1. DNA Repair Decline During Mouse Spermiogenesis Results in the Accumulation of Heritable DNA Damage

    SciTech Connect

    Marchetti, Francesco; Marchetti, Francesco; Wyrobek, Andrew J.

    2007-12-01

    The post-meiotic phase of mouse spermatogenesis (spermiogenesis) is very sensitive to the genomic effects of environmental mutagens because as male germ cells form mature sperm they progressively lose the ability to repair DNA damage. We hypothesized that repeated exposures to mutagens during this repair-deficient phase result in the accumulation of heritable genomic damage in mouse sperm that leads to chromosomal aberrations in zygotes after fertilization. We used a combination of single or fractionated exposures to diepoxybutane (DEB), a component of tobacco smoke, to investigate how differential DNA repair efficiencies during the three weeks of spermiogenesis affected the accumulation of DEB-induced heritable damage in early spermatids (21-15 days before fertilization, dbf), late spermatids (14-8 dbf) and sperm (7-1 dbf). Analysis of chromosomal aberrations in zygotic metaphases using PAINT/DAPI showed that late spermatids and sperm are unable to repair DEB-induced DNA damage as demonstrated by significant increases (P<0.001) in the frequencies of zygotes with chromosomal aberrations. Comparisons between single and fractionated exposures suggested that the DNA repair-deficient window during late spermiogenesis may be less than two weeks in the mouse and that during this repair-deficient window there is accumulation of DNA damage in sperm. Finally, the dose-response study in sperm indicated a linear response for both single and repeated exposures. These findings show that the differential DNA repair capacity of post-meioitic male germ cells has a major impact on the risk of paternally transmitted heritable damage and suggest that chronic exposures that may occur in the weeks prior to fertilization because of occupational or lifestyle factors (i.e, smoking) can lead to an accumulation of genetic damage in sperm and result in heritable chromosomal aberrations of paternal origin.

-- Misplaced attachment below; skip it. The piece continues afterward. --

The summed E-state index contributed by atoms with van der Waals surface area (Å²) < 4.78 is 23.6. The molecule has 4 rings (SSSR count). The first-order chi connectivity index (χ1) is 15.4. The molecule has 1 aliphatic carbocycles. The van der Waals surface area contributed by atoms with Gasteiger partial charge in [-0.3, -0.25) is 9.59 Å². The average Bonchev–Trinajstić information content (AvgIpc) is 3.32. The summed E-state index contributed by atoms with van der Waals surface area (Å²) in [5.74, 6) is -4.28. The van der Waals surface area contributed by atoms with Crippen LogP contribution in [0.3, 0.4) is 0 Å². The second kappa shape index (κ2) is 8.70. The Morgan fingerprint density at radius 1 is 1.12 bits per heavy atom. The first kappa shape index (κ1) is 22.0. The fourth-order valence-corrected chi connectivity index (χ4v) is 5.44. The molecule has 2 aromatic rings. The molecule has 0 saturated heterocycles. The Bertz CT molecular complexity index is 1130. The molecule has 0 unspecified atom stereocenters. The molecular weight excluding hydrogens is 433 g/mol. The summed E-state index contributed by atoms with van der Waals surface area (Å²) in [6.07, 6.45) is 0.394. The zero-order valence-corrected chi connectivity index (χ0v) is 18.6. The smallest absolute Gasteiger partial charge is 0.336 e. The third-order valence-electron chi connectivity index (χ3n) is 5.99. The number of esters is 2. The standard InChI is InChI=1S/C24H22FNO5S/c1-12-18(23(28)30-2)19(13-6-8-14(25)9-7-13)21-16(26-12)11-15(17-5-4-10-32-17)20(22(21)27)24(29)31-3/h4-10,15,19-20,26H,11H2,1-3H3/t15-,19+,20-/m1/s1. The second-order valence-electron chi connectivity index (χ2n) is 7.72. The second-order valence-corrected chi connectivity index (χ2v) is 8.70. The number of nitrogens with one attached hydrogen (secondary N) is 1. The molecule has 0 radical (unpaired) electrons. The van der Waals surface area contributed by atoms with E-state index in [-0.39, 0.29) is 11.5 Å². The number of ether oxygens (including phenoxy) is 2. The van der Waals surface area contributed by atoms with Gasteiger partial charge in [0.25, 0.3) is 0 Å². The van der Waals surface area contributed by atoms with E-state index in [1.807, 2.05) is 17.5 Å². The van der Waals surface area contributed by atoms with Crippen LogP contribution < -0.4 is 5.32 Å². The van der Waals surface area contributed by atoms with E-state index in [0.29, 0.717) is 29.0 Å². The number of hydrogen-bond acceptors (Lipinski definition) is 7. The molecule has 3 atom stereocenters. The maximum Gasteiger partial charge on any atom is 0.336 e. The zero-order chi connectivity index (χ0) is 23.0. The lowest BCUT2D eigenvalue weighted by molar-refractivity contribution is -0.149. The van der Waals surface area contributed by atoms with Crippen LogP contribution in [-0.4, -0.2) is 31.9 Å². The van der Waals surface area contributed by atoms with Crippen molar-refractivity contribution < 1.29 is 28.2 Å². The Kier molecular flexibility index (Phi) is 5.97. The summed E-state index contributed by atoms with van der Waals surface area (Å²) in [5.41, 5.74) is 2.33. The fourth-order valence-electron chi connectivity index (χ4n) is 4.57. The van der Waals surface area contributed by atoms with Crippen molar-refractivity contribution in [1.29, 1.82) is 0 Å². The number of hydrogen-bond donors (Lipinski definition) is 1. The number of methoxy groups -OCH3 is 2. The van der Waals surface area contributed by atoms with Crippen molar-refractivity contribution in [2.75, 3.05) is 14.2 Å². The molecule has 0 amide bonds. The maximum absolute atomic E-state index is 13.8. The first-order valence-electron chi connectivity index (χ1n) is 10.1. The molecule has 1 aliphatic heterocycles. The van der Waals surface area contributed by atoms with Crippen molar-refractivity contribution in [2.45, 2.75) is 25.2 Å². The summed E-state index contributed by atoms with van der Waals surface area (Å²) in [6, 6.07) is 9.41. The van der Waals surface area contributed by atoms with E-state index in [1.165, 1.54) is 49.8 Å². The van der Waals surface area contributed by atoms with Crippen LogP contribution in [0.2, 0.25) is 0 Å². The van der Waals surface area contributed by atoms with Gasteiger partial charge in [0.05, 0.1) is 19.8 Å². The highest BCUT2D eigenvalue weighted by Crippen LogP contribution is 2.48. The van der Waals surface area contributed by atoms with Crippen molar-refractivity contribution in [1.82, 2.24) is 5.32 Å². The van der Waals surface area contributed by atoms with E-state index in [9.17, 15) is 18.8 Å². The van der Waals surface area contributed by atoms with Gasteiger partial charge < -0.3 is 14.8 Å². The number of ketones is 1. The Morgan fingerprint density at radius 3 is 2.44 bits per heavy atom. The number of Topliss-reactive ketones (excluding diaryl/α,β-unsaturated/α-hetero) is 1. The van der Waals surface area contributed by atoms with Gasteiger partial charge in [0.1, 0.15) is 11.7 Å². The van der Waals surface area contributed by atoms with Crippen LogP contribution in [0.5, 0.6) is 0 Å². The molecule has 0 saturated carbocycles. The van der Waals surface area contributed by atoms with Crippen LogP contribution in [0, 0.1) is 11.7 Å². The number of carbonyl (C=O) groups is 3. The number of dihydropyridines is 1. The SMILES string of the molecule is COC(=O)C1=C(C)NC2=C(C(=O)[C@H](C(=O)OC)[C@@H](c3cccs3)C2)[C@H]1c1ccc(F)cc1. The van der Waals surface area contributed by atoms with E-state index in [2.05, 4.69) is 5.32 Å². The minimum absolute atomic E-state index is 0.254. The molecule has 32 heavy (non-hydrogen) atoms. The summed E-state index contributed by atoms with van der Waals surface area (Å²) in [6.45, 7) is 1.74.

2. p53-dependent SIRT6 expression protects Aβ42-induced DNA damage

    PubMed Central

    Jung, Eun Sun; Choi, Hyunjung; Song, Hyundong; Hwang, Yu Jin; Kim, Ahbin; Ryu, Hoon; Mook-Jung, Inhee

    2016-01-01

    Alzheimer’s disease (AD) is the most common type of dementia and age-related neurodegenerative disease. Elucidating the cellular changes that occur during ageing is an important step towards understanding the pathogenesis and progression of neurodegenerative disorders. SIRT6 is a member of the mammalian sirtuin family of anti-aging genes. However, the relationship between SIRT6 and AD has not yet been elucidated. Here, we report that SIRT6 protein expression levels are reduced in the brains of both the 5XFAD AD mouse model and AD patients. Aβ42, a major component of senile plaques, decreases SIRT6 expression, and Aβ42-induced DNA damage is prevented by the overexpression of SIRT6 in HT22 mouse hippocampal neurons. Also, there is a strong negative correlation between Aβ42-induced DNA damage and p53 levels, a protein involved in DNA repair and apoptosis. In addition, upregulation of p53 protein by Nutlin-3 prevents SIRT6 reduction and DNA damage induced by Aβ42. Taken together, this study reveals that p53-dependent SIRT6 expression protects cells from Aβ42-induced DNA damage, making SIRT6 a promising new therapeutic target for the treatment of AD. PMID:27156849